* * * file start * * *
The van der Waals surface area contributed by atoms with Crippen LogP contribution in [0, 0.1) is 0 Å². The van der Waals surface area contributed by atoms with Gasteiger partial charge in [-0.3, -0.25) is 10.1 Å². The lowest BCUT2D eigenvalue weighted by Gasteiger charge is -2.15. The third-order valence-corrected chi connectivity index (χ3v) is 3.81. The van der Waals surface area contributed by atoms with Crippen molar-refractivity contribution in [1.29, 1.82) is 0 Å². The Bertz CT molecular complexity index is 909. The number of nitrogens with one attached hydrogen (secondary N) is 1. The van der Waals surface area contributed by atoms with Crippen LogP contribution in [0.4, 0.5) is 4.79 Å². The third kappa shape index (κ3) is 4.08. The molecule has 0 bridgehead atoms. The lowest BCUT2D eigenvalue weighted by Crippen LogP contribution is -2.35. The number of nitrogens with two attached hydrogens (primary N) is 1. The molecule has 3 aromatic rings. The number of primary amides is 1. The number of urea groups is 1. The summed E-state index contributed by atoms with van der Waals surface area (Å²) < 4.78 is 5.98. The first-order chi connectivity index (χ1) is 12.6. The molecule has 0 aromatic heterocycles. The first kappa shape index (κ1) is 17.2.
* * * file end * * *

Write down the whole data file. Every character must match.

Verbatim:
The van der Waals surface area contributed by atoms with Crippen LogP contribution in [0, 0.1) is 0 Å². The van der Waals surface area contributed by atoms with Gasteiger partial charge in [-0.3, -0.25) is 10.1 Å². The lowest BCUT2D eigenvalue weighted by Gasteiger charge is -2.15. The third-order valence-corrected chi connectivity index (χ3v) is 3.81. The van der Waals surface area contributed by atoms with Crippen molar-refractivity contribution in [1.29, 1.82) is 0 Å². The Bertz CT molecular complexity index is 909. The number of nitrogens with one attached hydrogen (secondary N) is 1. The van der Waals surface area contributed by atoms with Crippen LogP contribution in [0.4, 0.5) is 4.79 Å². The third kappa shape index (κ3) is 4.08. The molecule has 0 bridgehead atoms. The lowest BCUT2D eigenvalue weighted by Crippen LogP contribution is -2.35. The number of nitrogens with two attached hydrogens (primary N) is 1. The molecule has 3 aromatic rings. The number of primary amides is 1. The number of urea groups is 1. The summed E-state index contributed by atoms with van der Waals surface area (Å²) < 4.78 is 5.98. The first-order chi connectivity index (χ1) is 12.6. The molecule has 0 aromatic heterocycles. The first kappa shape index (κ1) is 17.2.